WARWICK, R.I. (WPRI) -- The tone of Judge Pamela Woodcock-Pfeiffer is a sharp contrast to most courtrooms, as is her knowledge of the struggles that brought the defendants to the Veterans Treatment Court.
"With any treatment court, you really spend a lot more time trying to get to know who these people are," Woodcock-Pfeiffer told Target 12 after a recent session in her Kent County District courtroom. "In other courtrooms, there's not a lot of discussion at all. It's very quick. This is an entirely different thing. We really do spend some time working on the individual's needs."
If a veteran is accepted by the court, treatment and drug screenings are required for up to a year, with the cases potentially dismissed at the end of the process.
As one defendant told the judge, in most courtrooms you’re a number. In the veterans treatment court, you’re a name.
Rhode Island’s Veterans Treatment Court was the first of a kind in New England, hearing its first case in April 2011. There are now more than 200 veterans courts across the country. The goal is to help vets who return from war with conditions we can’t always see, that can surface as a backdrop to crimes they commit.
"They have PTSD. They have traumatic brain injuries. They have acute anxiety and depression," Woodcock-Pfeiffer said. "And conditions that are stemming from their service."
"It's not a get out of jail free card," Col. (ret.) Bill Babcock - Veterans Court Mentor Program Director
Multiple studies indicate one in three veterans comes home with symptoms of mental illness. And per capita, Rhode Island has been among the most active states in troop deployments over the past decade. Those statistics collide in a Department of Justice survey showing one in ten of the nation's inmates served in the military.
The veterans court handles mostly misdemeanors, with the goal to stop the records there, without escalation toward more serious crimes. But while the court can help defendants avoid prison time, it is not an easy option, as witnessed by retired Army National Guard Colonel Bill Babcock, who runs the court's veterans mentor program.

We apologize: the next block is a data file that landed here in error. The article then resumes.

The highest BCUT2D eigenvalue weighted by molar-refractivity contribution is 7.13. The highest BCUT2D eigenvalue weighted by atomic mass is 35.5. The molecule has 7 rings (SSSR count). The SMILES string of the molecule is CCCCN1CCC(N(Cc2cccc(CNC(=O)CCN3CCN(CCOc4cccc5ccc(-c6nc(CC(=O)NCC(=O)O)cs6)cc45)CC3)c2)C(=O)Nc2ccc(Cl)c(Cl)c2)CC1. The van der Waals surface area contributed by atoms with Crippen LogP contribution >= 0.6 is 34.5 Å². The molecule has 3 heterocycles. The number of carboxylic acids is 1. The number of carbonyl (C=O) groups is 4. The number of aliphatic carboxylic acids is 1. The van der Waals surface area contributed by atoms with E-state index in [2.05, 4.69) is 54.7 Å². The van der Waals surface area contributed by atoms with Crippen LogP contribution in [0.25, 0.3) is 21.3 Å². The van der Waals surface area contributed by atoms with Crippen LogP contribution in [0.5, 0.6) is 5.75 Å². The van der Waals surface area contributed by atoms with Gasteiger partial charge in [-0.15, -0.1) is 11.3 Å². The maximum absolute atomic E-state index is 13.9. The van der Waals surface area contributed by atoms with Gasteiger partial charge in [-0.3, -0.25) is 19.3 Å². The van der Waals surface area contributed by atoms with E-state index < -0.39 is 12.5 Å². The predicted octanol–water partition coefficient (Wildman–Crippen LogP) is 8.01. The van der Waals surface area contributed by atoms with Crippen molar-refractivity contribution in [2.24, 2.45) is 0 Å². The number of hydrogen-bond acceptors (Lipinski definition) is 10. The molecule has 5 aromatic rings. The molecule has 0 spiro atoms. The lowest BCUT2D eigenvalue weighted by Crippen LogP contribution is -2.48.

'It's not a get out of jail free card," Babcock said. "Once in a while we hear a veteran say, I'll just take my medicine and get it over with because if they do this program they're here nine months to a year. Where if they just took a regular sentence, they could be done in three to six months."
Among their responsibilities, the defendants are required to contact pretrial services at least once a week, attend counseling appointments, undergo drug screenings in some cases, and report back to court on their progress. Babcock's mentors and court personnel help keep the veterans in line, and they're proud of their success rate.
But they acknowledge it doesn't work for everyone. If someone misses too many of the requirements or even worse, re-offends, Judge Woodcock-Pfeiffer has to make what she admits is a difficult decision to kick them out of the program.
"For the people who just are not going to make it," she said, shaking her head. "It's hard on all of us."
When the veterans complete the program, there’s a graduation ceremony, complete with tears, cheers and hope. Also, hugs from the judge and the colonel.
"They have to go over to Afghanistan. They have to go Iraq. It's not a choice." Woodcock-Pfeiffer said. "This was a way of just saying they are coming back. They've got these issues and problems. They’re related to their service. They deserve to get a chance to get their lives back together."
Neither Babcock nor Woodcock-Pfeiffer are shy to answer critics who say the court system shouldn’t give anyone special treatment.
"Less than one percent of the population served in the military. So, I think they need an extra chance," Babcock said.
Carol Giordano, Director of Rhode Island Pretrial Services, said since the court's first case four years ago, about 200 defendants have graduated. She said there were 25 veterans in the program back then, and now the number of cases has almost tripled, fluctuating between 70 and 80.
The cost to taxpayers has been low, according to Giordano.
"We started the Veterans Treatment Court with no extra funds," Giordano said. "We worked within our regular budget and reallocated existing resources."
Giordano said since then, the general assembly has provided about $300,000 and the pretrial services unit has also been awarded a federal grant to expand the program to serve 250 additional veterans.
Babcock and Woodcock-Pfeiffer are confident cost is more than covered by keeping veterans out of the ACI.
"Keeping them out of jail saves the state money," Babcock said. "They don't re-offend usually."